A trio of Google users have filed lawsuits seeking billions of dollars in damages for millions of people allegedly tricked into providing their data using the web through promises of “private Browse “in” Incognito mode. “
“Through its extensive data tracking business, Google knows who your friends are, what your hobbies are, what you like to eat, what movies you watch, where and when you want to shop , what your favorite vacation destination is, what your favorite color is, and even the most intimate and potentially embarrassing things you browse on the internet – regardless of whether you follow Google’s advice “to keep your activities private, ‘”; the suit filed in US District Court in San Jose said. “Google has made itself unmatched by the detailed and extensive information George Orwell never dreamed of.”
The suit centers on the language used by the Mountain View digital advertising giant to explain incognito mode, with plaintiffs featuring a statement that the mode allows users to “browse the web privately” and be taught by Google Advice to users explaining “private” browsing does not mean that data is not collected.
Google said it would strongly dispute the lawsuit and defend itself vigorously.
“Chrome’s incognito mode gives you the option to browse the internet without saving your activity on your browser or device,” the company said in an email statement Wednesday. “As we clearly say every time you open a new incognito tab, websites can collect information about your browsing activity in your session.”
The plaintiffs in the suit, Chasom Brown and Maria Nguyen of Los Angeles and William Byatt of Florida, sought class action lawsuits and damages of at least $ 5,000 each for “millions” of people affected of the alleged data grab since June 2016. Those requests. , if the court grants it, would force Google to pay at least $ 5 billion in damages.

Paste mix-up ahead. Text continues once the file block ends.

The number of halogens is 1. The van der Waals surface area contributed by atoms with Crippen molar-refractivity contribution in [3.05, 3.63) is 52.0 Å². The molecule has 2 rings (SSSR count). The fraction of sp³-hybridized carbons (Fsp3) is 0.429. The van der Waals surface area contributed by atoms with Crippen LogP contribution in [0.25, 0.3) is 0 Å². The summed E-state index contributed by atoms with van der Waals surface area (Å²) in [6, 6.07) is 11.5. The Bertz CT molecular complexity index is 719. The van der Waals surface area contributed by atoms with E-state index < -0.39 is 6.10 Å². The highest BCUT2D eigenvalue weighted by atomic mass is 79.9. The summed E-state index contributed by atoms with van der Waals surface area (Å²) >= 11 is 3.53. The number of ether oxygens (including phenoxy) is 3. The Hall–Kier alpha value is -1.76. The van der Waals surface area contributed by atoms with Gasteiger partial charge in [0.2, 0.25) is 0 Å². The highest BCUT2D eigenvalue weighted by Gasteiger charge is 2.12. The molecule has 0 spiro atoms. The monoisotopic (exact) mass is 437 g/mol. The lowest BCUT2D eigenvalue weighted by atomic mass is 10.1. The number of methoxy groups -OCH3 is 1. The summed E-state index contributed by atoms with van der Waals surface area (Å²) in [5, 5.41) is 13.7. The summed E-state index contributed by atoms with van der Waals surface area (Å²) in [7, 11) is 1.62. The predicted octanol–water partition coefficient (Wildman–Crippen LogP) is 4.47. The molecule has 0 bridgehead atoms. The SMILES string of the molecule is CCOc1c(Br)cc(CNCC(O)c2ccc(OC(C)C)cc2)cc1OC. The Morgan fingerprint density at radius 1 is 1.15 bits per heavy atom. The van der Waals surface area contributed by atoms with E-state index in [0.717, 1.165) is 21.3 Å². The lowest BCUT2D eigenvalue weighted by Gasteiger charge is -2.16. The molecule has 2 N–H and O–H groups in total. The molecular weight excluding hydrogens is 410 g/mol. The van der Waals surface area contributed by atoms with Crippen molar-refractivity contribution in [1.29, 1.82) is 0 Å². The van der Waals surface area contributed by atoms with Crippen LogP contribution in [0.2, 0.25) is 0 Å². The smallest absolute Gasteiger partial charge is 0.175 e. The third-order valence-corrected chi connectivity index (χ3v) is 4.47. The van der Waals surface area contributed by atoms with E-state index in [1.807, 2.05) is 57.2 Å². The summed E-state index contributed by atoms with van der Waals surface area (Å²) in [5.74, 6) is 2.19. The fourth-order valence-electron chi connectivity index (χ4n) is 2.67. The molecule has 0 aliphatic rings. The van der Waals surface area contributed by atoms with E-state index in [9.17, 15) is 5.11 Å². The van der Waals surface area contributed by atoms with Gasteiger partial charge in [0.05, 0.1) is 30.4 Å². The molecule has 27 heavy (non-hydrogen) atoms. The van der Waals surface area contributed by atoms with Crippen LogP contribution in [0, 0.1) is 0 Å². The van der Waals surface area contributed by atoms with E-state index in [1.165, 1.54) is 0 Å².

“To prevent information being shared with Google, Google recommends that its consumers only need to launch a browser such as Google Chrome, Safari, Microsoft Edge, or Firefox in ‘private browsing mode,'” claimed the suit filed Tuesday.
However, regardless of a user’s private browsing preferences, “Google continues to monitor, collect, and recognize their browsing data in real time, contrary to federal and state laws on wiretapping and violation of consumers’ rights to privacy, “the suit claims. “Unbeknownst to most consumers, Google keeps track of what is requested and read, click by click and page by page, in real time.
“Various Google tracking tools, including Google Analytics and Google Ad Manager, are really designed to automatically track users when they visit webpages – regardless of a user’s choice.”
The Incognito mode landing page in Chrome says, “Now you can browse privately, and other people using this device will not see your activity. Downloads will be saved, though. and bookmarks. “The page said that Chrome could not save browsing history, cookies, site data and information entered into forms, but warned that user activity was still visible on websites visited , employers, schools and internet service providers. A link to the page will go to a support page to clarify that references to employers and school reminders use computers at work or school.
Incognito mode does not “prevent you from telling a website who you are,” says the support page. “If you sign in to any website in Incognito mode, that site will know that you are browsing and monitoring your activities from that moment forward.”
The suit claims Google intercepts browsing data when private modes are used in other browsers including Safari. Google’s statement was referred to in “Incognito mode in Chrome,” and a spokesman, asked about claiming malicious data from other browsers, said, “Chrome works the same way as other browsers. . “